As online media progresses as a media alternative, the question is how will advertisers compare apples with apples - instead of the current situation where apples are compared with pears - to ultimately decide which media to use and most importantly how much to spend on online versus other media.
The other media (excluding outdoor) are measured by two independent authorities, namely ABC for the circulation figures and SAARF for the readership/viewership/listenership figures. Advertisers use both the circulation figures and the readership figures as the currency for advertising decisions.
Currently the Online Publishers Association (OPA) uses a self regulating system implemented and managed by Nielsen. Online media first used page views as the currency, but as it can be manipulated by programming, there was a gradual changeover to unique visitors. Nielsen wants to research a better profile of the audience and is busy implementing their system. Advertising models that uses CPM (cost per thousand) or CPC (cost per click) were fast becoming the fashion, but these methods are slowly changing to a flat rate scenario.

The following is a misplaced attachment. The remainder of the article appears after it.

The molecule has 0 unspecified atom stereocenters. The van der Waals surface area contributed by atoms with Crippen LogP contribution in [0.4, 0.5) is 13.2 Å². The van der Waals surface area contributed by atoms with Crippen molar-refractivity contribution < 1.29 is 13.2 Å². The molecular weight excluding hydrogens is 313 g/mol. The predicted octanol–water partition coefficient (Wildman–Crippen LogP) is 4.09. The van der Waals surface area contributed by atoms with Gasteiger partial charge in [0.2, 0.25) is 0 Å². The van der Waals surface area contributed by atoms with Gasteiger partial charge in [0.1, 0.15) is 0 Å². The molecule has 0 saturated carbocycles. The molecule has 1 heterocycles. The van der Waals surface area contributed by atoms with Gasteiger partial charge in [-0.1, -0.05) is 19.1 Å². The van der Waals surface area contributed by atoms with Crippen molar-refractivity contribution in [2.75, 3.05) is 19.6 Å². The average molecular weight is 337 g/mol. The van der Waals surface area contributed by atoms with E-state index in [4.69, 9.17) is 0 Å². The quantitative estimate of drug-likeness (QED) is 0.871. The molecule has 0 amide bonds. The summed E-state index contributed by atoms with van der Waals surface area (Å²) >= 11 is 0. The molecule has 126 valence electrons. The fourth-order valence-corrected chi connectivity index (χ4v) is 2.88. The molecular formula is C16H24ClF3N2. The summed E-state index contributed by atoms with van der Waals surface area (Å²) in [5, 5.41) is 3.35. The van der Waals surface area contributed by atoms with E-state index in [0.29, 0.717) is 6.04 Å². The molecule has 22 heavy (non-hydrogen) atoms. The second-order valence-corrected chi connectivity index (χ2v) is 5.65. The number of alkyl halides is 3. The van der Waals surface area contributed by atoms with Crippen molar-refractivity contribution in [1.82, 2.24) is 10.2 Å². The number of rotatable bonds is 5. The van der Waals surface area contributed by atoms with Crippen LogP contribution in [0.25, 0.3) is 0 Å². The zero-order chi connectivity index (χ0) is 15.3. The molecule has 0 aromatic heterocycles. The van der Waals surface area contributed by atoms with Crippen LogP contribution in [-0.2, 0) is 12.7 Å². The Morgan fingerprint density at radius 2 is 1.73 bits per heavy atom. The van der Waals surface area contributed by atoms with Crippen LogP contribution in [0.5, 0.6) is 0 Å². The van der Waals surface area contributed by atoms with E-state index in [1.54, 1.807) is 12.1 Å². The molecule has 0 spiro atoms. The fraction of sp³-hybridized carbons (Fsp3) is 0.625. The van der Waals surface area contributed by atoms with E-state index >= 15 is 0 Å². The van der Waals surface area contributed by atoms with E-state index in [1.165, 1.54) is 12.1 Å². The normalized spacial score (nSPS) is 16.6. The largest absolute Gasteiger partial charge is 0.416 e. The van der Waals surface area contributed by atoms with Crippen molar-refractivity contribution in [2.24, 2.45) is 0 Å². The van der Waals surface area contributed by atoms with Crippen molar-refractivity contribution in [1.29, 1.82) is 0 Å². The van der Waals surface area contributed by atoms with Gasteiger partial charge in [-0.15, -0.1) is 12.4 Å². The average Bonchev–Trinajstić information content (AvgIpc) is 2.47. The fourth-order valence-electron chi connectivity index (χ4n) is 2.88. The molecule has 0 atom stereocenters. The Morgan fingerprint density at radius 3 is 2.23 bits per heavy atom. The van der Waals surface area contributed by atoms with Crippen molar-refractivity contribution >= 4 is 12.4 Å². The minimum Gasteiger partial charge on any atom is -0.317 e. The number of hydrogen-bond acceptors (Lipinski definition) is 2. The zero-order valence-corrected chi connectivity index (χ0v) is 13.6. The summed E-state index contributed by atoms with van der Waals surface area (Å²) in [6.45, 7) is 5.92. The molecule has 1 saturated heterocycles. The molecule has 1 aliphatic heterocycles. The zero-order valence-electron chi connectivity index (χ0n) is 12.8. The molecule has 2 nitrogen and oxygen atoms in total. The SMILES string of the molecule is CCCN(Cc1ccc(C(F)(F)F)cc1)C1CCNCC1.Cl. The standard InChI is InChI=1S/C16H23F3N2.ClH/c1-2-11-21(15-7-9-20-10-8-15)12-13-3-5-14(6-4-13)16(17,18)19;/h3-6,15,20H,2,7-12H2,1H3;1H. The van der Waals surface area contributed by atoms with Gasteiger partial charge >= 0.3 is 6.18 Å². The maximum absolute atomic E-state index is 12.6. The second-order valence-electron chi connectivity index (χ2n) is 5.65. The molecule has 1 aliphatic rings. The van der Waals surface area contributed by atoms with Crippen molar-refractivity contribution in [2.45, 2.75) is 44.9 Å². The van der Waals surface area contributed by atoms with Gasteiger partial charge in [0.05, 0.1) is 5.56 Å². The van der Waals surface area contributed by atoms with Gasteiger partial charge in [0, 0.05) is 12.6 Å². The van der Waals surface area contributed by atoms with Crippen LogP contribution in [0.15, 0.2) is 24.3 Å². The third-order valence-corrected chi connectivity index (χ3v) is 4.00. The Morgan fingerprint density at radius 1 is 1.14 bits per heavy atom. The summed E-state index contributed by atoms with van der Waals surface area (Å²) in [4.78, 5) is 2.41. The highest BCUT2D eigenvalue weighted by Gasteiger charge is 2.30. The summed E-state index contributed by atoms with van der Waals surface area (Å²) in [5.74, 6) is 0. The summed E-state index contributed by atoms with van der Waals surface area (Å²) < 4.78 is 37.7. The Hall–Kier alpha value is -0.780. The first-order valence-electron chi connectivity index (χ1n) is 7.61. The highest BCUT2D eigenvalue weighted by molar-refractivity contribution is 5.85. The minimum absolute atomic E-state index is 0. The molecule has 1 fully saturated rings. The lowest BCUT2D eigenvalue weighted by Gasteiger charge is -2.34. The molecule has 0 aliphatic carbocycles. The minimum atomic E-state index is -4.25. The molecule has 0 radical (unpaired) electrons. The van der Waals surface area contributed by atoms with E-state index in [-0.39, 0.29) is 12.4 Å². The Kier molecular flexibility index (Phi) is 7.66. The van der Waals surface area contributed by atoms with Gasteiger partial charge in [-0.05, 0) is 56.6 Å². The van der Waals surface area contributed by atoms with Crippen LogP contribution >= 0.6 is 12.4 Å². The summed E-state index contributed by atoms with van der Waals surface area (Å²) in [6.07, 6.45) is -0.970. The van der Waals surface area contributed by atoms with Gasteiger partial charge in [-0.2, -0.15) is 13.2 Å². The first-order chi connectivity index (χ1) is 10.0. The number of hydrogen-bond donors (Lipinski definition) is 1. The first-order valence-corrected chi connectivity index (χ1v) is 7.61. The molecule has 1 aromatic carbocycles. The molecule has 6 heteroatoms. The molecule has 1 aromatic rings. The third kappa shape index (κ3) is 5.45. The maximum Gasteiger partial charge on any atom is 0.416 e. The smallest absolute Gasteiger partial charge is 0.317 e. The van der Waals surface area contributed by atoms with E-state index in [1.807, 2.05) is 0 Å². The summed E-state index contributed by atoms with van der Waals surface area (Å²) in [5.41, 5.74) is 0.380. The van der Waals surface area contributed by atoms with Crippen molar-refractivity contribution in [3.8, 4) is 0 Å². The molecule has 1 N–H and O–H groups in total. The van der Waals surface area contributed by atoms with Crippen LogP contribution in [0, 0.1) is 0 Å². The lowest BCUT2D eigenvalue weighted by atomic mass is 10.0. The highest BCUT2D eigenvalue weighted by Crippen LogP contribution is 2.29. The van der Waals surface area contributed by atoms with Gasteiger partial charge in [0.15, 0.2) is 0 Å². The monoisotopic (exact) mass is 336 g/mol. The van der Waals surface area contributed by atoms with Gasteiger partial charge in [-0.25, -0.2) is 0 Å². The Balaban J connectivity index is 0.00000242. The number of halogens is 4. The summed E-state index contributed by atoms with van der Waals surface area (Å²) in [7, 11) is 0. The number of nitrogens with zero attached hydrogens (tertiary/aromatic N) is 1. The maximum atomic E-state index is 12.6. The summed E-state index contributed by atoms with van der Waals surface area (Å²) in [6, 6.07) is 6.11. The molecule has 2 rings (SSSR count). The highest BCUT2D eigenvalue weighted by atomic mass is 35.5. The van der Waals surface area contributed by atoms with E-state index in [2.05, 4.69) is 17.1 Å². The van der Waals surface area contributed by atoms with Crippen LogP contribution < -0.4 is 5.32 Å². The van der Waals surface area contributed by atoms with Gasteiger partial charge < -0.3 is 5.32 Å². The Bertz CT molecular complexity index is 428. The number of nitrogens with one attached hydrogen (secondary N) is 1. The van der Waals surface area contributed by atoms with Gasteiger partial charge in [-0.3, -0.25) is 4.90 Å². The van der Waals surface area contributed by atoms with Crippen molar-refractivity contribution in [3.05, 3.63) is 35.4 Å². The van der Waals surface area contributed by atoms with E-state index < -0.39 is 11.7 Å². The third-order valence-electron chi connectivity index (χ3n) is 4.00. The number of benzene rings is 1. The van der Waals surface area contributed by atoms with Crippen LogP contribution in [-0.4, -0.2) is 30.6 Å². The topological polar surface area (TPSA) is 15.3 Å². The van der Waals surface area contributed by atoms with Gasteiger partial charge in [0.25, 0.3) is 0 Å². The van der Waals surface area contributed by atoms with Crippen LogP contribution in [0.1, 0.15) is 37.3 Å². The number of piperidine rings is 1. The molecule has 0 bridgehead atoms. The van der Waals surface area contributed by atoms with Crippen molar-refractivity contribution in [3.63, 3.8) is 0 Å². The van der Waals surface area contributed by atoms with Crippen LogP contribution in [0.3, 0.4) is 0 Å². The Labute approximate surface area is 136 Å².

What are the comparable currencies then and what should they cost? One would assume that the comparison should be Nielsen's unique visitors and SAARF's AIR/TAMS/RAMS figures. But this is also not comparing apples with apples.
The online measurement of unique visitors is real in the sense that all visitors are recorded. AIR/TAMS/RAMS are modulated sample reports measured against an estimated total population audience. Unfortunately, there is no other more accurate method. If the advertising costs per thousand audience is then applied it will come close to a realistic comparison. The other benefits of online media are ignored for purposes of this exercise.
There are, however, hundreds of print publications not included in the SAARF system and their only currency are their ABC figures with most of them free to the public. There is no correlation between ABC figures and any online measurement, so the comparison is futile. It is here where the advertiser becomes stuck.
Opportunity to view is an established concept and where ABC figures and online page views have something in common. In these scenarios the online publication should out perform its hard copy counterpart as the page views (opportunity to view) are indeed measureable but the conversion of an ABC circulation figure to an opportunity to view requires more postulation than science. The costs per thousand model will also be applicable here.
The prediction is therefore that media that does not have SAARF measurements but only ABC will find it harder to compete with online counterparts.
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